J.H. v. His Majesty’s Advocate [2024] HCJAC 10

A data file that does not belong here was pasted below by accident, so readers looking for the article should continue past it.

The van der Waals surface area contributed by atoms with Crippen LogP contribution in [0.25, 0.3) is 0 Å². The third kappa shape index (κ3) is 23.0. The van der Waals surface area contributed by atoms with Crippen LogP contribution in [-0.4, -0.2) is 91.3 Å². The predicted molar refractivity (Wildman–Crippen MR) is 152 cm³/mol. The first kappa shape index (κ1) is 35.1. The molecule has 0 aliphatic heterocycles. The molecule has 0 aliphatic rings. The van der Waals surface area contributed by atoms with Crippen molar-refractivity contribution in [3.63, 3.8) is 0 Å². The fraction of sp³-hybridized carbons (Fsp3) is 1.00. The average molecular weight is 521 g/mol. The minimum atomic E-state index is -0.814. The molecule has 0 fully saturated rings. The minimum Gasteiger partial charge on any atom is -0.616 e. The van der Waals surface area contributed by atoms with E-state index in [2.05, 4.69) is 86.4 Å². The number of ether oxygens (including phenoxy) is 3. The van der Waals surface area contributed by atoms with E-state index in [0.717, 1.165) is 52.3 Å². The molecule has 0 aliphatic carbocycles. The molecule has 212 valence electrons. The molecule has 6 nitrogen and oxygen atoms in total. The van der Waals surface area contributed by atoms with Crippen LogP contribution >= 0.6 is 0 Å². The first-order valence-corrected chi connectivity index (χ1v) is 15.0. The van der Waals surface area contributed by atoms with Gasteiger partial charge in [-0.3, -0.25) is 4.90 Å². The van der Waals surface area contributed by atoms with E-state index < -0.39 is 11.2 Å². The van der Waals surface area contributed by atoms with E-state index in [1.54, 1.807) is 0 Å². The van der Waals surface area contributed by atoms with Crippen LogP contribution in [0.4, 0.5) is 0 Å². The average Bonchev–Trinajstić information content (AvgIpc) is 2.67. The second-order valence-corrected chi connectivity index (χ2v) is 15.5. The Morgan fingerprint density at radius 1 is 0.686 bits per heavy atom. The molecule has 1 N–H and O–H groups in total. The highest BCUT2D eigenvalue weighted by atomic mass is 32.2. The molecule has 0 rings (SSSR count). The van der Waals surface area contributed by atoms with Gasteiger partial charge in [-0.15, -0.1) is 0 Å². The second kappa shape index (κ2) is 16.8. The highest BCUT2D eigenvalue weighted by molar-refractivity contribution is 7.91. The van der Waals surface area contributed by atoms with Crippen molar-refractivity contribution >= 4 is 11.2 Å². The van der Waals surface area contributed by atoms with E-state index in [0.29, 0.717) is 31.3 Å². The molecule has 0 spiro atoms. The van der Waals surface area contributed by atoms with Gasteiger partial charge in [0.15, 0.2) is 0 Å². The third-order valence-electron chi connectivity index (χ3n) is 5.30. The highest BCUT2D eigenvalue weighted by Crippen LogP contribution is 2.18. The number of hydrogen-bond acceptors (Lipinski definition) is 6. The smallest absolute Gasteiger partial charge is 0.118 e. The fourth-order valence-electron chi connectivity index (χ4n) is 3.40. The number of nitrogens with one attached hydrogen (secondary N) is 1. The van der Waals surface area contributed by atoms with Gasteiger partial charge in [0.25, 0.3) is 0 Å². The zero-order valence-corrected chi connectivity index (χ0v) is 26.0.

Note of appeal against conviction:- The appellant was convicted following a trial at the high court of various charges of physical and sexual violence perpetrated against members of his family including charge 1 a charge of assault of ‘S’ on various occasions between 1999-2001 by striking him on the head, pushing him on the body and causing him to fall, seizing hold of him, restraining him, punching and kicking him on the body, head butting him, striking him on the hands with a remote control, extinguishing cigarettes on his body and holding his head under water all to his injury. The appellant appealed against his conviction in relation to charge 1 it being contended that the trial judge failed to provide the jury with an appropriate route to verdict, including the application of mutual or standalone corroboration. On behalf of the appellant it was submitted that the trial judge erred in failing to explain to the jury the two ways in which charge 1 could be corroborated, namely, within the confines of the charge itself under reference to H.M.A. v. Taylor 2019 J.C. 71, or by the application of mutual corroboration from the evidence of the other assault charges (charges 3, 5 and 6). It was submitted that charge 1 comprised of a series of separate assaults with distinct periods of time between them and corroboration was required for each incident. The jury were not told that for corroboration to apply the conduct had to be part of a single course persistently pursued by the appellant and that the application of the doctrine of mutual corroboration could be derived from the other physical assault charges, or, alternatively, for charge 1 to have been proved without reference to charges 3, 5 or 6, there had to be a direction on the operation of mutual corroboration within the confines of that charge. Furthermore, whilst it could be inferred from part of the directions that charge 1 could be proved by the application of mutual corroboration the judge directed the jury that the only charges which could be proved by the doctrine were charges 3, 5 and 6. On behalf of the Crown it was conceded that charge 1 was an omnibus charge libelling separate assaults each of which required to be corroborated, however, mutual corroboration could be used to prove such a charge provided a course of conduct systematically pursued was established and the doctrine could be applied either in the normal way between charges or, alternatively, by applying H.M.A. v. Taylor. The Crown agreed that the trial judge did not give directions to the jury on these available routes to a verdict of guilty and no reference had been made at all to the approach applied in Taylor. It was submitted, however, that the directions given on mutual corroboration in relation to the other physical assault charges were sufficient to provide a route to verdict particularly in light of the Advocate depute’s speech to the jury where the jury were invited to find corroboration of charge 1 from the evidence of the other assaults. The court considered that in relation to charge 1 the trial judge’s direction that “so long as a part of a charge is corroborated then the remainder of the charge can be proved by the evidence of a single witness” was a misdirection. The court considered that the jury ought to have been directed on the need for a course of conduct being established so that either evidence from a separate source which directly corroborates one or more of the assaults may be sufficient to corroborate each assault as part of that course of conduct, or, alternatively evidence on charges 3, 5 and 6 could provide the necessary corroboration of S’s evidence on the assaults in charge 1. Despite these misdirections, the court took the view that no miscarriage of justice occurred and refused the appeal. The court considered that the written and oral directions given on the application of the doctrine of mutual corroboration and the applicability of the doctrine to charges 3, 5 and 6 (which were physical assault charges like charge 1) was of significance. Furthermore, the jury must have accepted the evidence of the complainers, including ‘S’, and must have taken the view that charge 1 formed a part of the same course of conduct as that described in charges 3, 5 and 6, which charges the jury had been given appropriate directions on mutual corroboration and thus provided the jury with a route to a verdict of guilty.

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